Tonematrix: click the boxes. Listen. Repeat as necessary.

Really calming gifs. I must have stared at the second one for at least five minutes.

Do Nothing For Two Minutes: Bad at relaxing? This one will get on your case if you don’t stop doing things.

Fly a Line: Move your mouse about–and then set a timer, because I got lost here for a while.

Cassini: made entirely of photos from Cassini, an epic journey around Saturn, accompanied by appropriately dramatic music. [Epilepsy warning-some flashing]

Pale Blue Dot. Press play, close eyes.

And more Sagan, converted to an unbelievable choral suite.

The Sound of Silence

Calming Manatee would like you to know that you’re great.

Weave Silk

The Thoughts Room: put your stress here.

Paint a Nebula–just what it sounds like.

Information is Beautiful–breathtaking infographics.

Anaheim Ballet: this and this.

Seaquence: Tonematrix meets biology.

Little Alchemy: Chrome extension or stand alone, you start with earth, air, fire, and water. Pair the elements–and then pair the results of those elements to create 400 objects. Mindless, with lots of little fizzing rewards.

Hobbies masterpost from tumblr. Want to learn something? Anything? There’s probably a link here for some anxiety reducing hobby.

Secular meditation. (More resources here would be appreciated!)

Breathe2Relax for Apple & Android: a variety of guided breathing exercises.

Make your own Zen Garden. Apple/Android

Flowing: use your mouse to gobble the smaller organisms in an electric blue life-soup.

Flower Reaction: set off the biggest chain reaction.

Little Wheel: stunning graphics, lovely music.

Red: endless astroid defense turret game with nice background music.


Three hours of background fireplace noises.

Add your own in the comments!


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  1. 1
    Andrew Tripp

    I like to combine these two: http://www.rainymood.com/ and http://www.youtube.com/watch?v=lrXGQ6IWK4M. Then add in music to your decompressing tastes; I use Miles Davis a lot of the time.

    1. 1.1
      Kate Donovan

      Duly updated!

  2. 2

    Corrected link: Information Is Beautiful

    My first acquaintance with that site was with What is Consciousness? | Information Is Beautiful — cutesy animations illustrating various theories of consciousness.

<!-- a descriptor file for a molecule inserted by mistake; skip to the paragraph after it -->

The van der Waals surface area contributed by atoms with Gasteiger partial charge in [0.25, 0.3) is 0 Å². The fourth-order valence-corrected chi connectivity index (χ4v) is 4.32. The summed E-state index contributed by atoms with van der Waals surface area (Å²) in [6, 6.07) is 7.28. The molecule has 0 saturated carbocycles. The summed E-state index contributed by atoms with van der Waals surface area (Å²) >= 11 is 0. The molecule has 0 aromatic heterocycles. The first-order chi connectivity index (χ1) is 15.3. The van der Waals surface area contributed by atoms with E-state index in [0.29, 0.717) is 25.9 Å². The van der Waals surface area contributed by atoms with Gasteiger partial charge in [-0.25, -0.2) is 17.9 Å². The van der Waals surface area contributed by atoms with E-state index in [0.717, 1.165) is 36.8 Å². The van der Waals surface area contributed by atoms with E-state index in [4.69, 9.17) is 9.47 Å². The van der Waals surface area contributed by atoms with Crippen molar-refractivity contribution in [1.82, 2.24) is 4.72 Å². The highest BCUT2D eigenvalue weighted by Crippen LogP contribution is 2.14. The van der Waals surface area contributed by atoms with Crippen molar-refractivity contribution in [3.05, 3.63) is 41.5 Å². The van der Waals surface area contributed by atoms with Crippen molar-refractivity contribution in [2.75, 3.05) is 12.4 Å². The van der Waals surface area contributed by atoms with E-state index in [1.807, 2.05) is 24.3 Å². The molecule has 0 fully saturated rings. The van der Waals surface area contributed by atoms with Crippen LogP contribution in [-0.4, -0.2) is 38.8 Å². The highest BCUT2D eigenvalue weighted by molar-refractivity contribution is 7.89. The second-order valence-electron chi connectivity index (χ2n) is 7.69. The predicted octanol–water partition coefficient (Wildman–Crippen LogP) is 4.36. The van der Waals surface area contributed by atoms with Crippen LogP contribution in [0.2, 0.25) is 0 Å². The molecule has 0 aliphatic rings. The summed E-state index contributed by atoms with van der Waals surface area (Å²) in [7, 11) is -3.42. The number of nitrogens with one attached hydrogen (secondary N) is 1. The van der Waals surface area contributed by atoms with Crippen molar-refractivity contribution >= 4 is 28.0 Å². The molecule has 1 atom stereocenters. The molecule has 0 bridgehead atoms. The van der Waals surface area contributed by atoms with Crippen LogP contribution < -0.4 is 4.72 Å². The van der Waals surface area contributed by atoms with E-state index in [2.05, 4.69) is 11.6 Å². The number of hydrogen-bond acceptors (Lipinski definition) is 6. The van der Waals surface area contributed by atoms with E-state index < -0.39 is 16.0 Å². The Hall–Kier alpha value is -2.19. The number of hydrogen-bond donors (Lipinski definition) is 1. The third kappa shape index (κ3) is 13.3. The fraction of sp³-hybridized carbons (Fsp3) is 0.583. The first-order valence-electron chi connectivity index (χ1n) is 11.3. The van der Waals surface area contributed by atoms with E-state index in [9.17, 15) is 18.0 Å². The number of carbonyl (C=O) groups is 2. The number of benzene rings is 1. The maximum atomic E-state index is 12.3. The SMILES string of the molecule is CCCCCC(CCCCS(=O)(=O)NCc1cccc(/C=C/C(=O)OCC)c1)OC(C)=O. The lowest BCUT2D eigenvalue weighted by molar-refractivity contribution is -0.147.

3. 3

    you asked for more secular meditation links, and I have some for you that I’ve had a lot of success with.

    UCSD and UCLA both have strong “Mindfulness Based Stress Reduction” programs, and both have provided a bunch of mp3′s for guided meditation. (Readers of Greta’s blog will recognize MBSR as the style of meditation that she’s gotten into.)

    UCLA has several short ones (3-12 minutes) and “instructions for meditating” (19 min), which is great for someone new to it. http://marc.ucla.edu/body.cfm?id=22 They also have a weekly podcast; I’ve never listened to it, but if you find you’re getting bored, there are like 100 available http://marc.ucla.edu/body.cfm?id=107

    UCSD has some longer ones, ranging from 10 to 45 minutes:

    There’s probably lots more out there, but I’ve been using these two resources for about 6 months, and they’ve been really great.

    (Also, these links are great! Thanks!)

    Skeptically speaking, it’s likely that meditation is little different from other relaxation techniques. There are some findings which suggest that it’s good for improving executive function and working memory and things like that, but the evidence is preliminary; the prior plausibility of the claims for meditation re concentration etc seem pretty good, since you’re basically practicing how to focus. But, in any case, ain’t nothin wrong with relaxation! If it turns out that meditation isn’t better or worse than other techniques, then it’s still worth doing.

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